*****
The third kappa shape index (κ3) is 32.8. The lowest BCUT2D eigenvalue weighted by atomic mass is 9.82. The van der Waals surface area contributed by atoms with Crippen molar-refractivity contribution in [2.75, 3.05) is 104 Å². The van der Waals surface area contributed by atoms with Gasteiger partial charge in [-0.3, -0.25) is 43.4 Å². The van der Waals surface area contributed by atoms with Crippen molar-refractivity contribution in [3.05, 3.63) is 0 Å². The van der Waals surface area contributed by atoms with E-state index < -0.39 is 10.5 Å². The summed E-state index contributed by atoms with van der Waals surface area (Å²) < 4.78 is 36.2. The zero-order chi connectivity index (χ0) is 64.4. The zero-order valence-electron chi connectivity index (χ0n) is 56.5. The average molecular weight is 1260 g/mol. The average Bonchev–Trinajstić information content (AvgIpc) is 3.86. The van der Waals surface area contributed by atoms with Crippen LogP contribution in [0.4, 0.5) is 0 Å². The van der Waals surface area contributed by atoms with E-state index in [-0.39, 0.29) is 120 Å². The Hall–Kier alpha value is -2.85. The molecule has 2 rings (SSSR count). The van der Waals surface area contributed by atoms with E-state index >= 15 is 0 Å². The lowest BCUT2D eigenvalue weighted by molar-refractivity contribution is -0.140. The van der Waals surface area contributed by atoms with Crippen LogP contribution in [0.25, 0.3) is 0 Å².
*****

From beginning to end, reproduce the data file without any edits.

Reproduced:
The third kappa shape index (κ3) is 32.8. The lowest BCUT2D eigenvalue weighted by atomic mass is 9.82. The van der Waals surface area contributed by atoms with Crippen molar-refractivity contribution in [2.75, 3.05) is 104 Å². The van der Waals surface area contributed by atoms with Gasteiger partial charge in [-0.3, -0.25) is 43.4 Å². The van der Waals surface area contributed by atoms with Crippen molar-refractivity contribution in [3.05, 3.63) is 0 Å². The van der Waals surface area contributed by atoms with E-state index < -0.39 is 10.5 Å². The summed E-state index contributed by atoms with van der Waals surface area (Å²) < 4.78 is 36.2. The zero-order chi connectivity index (χ0) is 64.4. The zero-order valence-electron chi connectivity index (χ0n) is 56.5. The average molecular weight is 1260 g/mol. The average Bonchev–Trinajstić information content (AvgIpc) is 3.86. The van der Waals surface area contributed by atoms with Crippen LogP contribution in [0.4, 0.5) is 0 Å². The van der Waals surface area contributed by atoms with E-state index in [-0.39, 0.29) is 120 Å². The Hall–Kier alpha value is -2.85. The molecule has 2 rings (SSSR count). The van der Waals surface area contributed by atoms with E-state index >= 15 is 0 Å². The lowest BCUT2D eigenvalue weighted by molar-refractivity contribution is -0.140. The van der Waals surface area contributed by atoms with Crippen LogP contribution in [0.25, 0.3) is 0 Å².